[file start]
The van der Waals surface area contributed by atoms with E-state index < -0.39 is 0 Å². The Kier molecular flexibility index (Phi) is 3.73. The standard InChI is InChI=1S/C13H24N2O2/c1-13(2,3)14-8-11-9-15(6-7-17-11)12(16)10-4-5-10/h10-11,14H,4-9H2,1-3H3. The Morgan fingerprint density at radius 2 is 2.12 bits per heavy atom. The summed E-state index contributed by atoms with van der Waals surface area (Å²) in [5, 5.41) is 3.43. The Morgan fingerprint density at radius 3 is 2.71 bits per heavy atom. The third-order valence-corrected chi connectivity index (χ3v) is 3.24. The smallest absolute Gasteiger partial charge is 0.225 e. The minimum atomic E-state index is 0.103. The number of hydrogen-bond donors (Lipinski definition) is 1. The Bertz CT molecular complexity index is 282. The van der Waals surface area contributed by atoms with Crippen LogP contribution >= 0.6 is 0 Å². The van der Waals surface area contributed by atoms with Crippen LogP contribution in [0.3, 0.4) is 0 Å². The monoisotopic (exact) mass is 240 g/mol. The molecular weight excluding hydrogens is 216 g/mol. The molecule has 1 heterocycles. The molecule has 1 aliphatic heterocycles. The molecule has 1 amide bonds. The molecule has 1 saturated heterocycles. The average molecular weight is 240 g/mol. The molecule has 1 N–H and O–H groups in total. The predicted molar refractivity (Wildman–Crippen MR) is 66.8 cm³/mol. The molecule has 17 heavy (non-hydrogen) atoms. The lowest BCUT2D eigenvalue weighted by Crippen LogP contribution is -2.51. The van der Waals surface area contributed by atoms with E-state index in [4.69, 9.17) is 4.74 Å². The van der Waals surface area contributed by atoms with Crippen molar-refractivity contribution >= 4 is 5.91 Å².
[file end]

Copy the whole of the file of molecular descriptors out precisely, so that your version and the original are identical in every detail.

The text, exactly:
The van der Waals surface area contributed by atoms with E-state index < -0.39 is 0 Å². The Kier molecular flexibility index (Phi) is 3.73. The standard InChI is InChI=1S/C13H24N2O2/c1-13(2,3)14-8-11-9-15(6-7-17-11)12(16)10-4-5-10/h10-11,14H,4-9H2,1-3H3. The Morgan fingerprint density at radius 2 is 2.12 bits per heavy atom. The summed E-state index contributed by atoms with van der Waals surface area (Å²) in [5, 5.41) is 3.43. The Morgan fingerprint density at radius 3 is 2.71 bits per heavy atom. The third-order valence-corrected chi connectivity index (χ3v) is 3.24. The smallest absolute Gasteiger partial charge is 0.225 e. The minimum atomic E-state index is 0.103. The number of hydrogen-bond donors (Lipinski definition) is 1. The Bertz CT molecular complexity index is 282. The van der Waals surface area contributed by atoms with Crippen LogP contribution >= 0.6 is 0 Å². The van der Waals surface area contributed by atoms with Crippen LogP contribution in [0.3, 0.4) is 0 Å². The monoisotopic (exact) mass is 240 g/mol. The molecular weight excluding hydrogens is 216 g/mol. The molecule has 1 heterocycles. The molecule has 1 aliphatic heterocycles. The molecule has 1 amide bonds. The molecule has 1 saturated heterocycles. The average molecular weight is 240 g/mol. The molecule has 1 N–H and O–H groups in total. The predicted molar refractivity (Wildman–Crippen MR) is 66.8 cm³/mol. The molecule has 17 heavy (non-hydrogen) atoms. The lowest BCUT2D eigenvalue weighted by Crippen LogP contribution is -2.51. The van der Waals surface area contributed by atoms with E-state index in [4.69, 9.17) is 4.74 Å². The van der Waals surface area contributed by atoms with Crippen molar-refractivity contribution >= 4 is 5.91 Å².